Affected by Virus, Artists Take Refuge in Work

    08 September 2020

    The image of an apple on a light. A clock on which time seemed to have frozen. Healthcare workers that look like astronauts on Mars.

    Those are some of Irene Pressner's memories of her experience after becoming infected with the new coronavirus. The artist from Venezuela came close to death in New York City. After suffering severe pain and passing out a few times, she was finally admitted to a hospital. A few days later, her husband was also admitted. Only she survived.

    Now in recovery and mourning, the artist continues experimenting to see how the virus changes her art. "My works have light, but now will also have the burden of what I lived," she says.

    This image released by Venezuelan artist Irene Pressner shows a photography piece called
    This image released by Venezuelan artist Irene Pressner shows a photography piece called "We Are Not Islands." The Venezuelan artist, a COVID-19 survivor who lost her husband to the virus, is creating new works inspired by her experience. (Irene Pressner via AP)

    The coronavirus health crisis has led many artists to seek refuge in their work as they search for peace and meaning. Some have suffered the horror, the sickness and the loss of loved ones. Others are trying to control their fear and feelings of loneliness.

    Pressner said the art she is making now comes directly from this period of self-discovery. She notes a series of pictures she took shortly before she got sick. The photography piece, called We Are Not Islands, gained new meaning during her isolation. "The other works are transitional, like I have not found myself yet," said the artist, who has been recognized in both Venezuela and the United States. Her award-winning works of art are part of the permanent collection at the Museum of Latin American Art in Long Beach, California.

    In Brooklyn, New York, Venezuelan photographer Lara Alcántara dealt with the worry of her husband working as a doctor at a hospital. She created a make-believe world in images she publishes on social media.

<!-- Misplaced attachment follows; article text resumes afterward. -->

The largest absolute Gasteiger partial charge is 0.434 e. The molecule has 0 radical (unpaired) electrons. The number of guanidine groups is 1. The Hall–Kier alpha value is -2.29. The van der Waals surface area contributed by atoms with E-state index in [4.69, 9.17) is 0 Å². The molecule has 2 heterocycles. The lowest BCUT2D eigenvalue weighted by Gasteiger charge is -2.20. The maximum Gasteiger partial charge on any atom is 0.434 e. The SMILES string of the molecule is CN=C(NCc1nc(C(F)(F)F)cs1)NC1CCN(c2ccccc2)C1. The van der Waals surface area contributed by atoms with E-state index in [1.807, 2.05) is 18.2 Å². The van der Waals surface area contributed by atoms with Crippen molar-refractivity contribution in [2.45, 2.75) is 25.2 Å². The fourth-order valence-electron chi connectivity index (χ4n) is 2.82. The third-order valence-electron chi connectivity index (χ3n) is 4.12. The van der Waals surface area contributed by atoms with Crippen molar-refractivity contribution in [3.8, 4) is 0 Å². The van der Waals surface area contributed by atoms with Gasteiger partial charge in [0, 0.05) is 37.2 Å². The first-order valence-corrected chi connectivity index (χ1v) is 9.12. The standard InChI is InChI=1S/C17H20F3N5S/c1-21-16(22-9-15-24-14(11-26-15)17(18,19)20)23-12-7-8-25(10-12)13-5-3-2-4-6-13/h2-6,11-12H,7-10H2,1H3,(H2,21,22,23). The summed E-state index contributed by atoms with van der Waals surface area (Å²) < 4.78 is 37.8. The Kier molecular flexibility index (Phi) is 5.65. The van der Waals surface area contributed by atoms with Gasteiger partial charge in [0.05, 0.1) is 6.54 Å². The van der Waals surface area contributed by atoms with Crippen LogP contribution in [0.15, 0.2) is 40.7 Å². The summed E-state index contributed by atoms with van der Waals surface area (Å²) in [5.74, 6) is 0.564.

The photos are pictures of herself. Some show how tired she feels in a humorous way: She appears stuck in a washing machine, ironing her head or buried under a child's playthings. Others show her love for clothing. In one image, she hangs along with her clothes.

    Alcántara told The Associated Press she usually expresses her tensions and troubles through photography.

    "The escape of photography was completely necessary," she added, noting that the news and the stories her husband brought home troubled her a lot.

    Lately she has taken her art outdoors. In a piece created at the beginning of August in Florida, four different images of her surround some sort of burial grounds made of sea plants.

    "I feel that many people realized that time is very valuable, but that we don't always use it to achieve our happiness. I feel that I found myself in this process and I hope to have inspired others do the same," she said.

    I'm Caty Weaver.

    The Associated Press reported this story. Caty Weaver adapted it for VOA Learning English. George Grow was the editor.


    Words in This Story

    burden n. someone or something that is very difficult to accept, do, or deal with

    isolation n. the state of being in a place or situation that is separate from others

    iron v. to use a heated device to make cloth smooth

    achieve v. to get or reach (something) by working hard

    inspire v. to make (someone) want to do something: to give (someone) an idea about what to do or create

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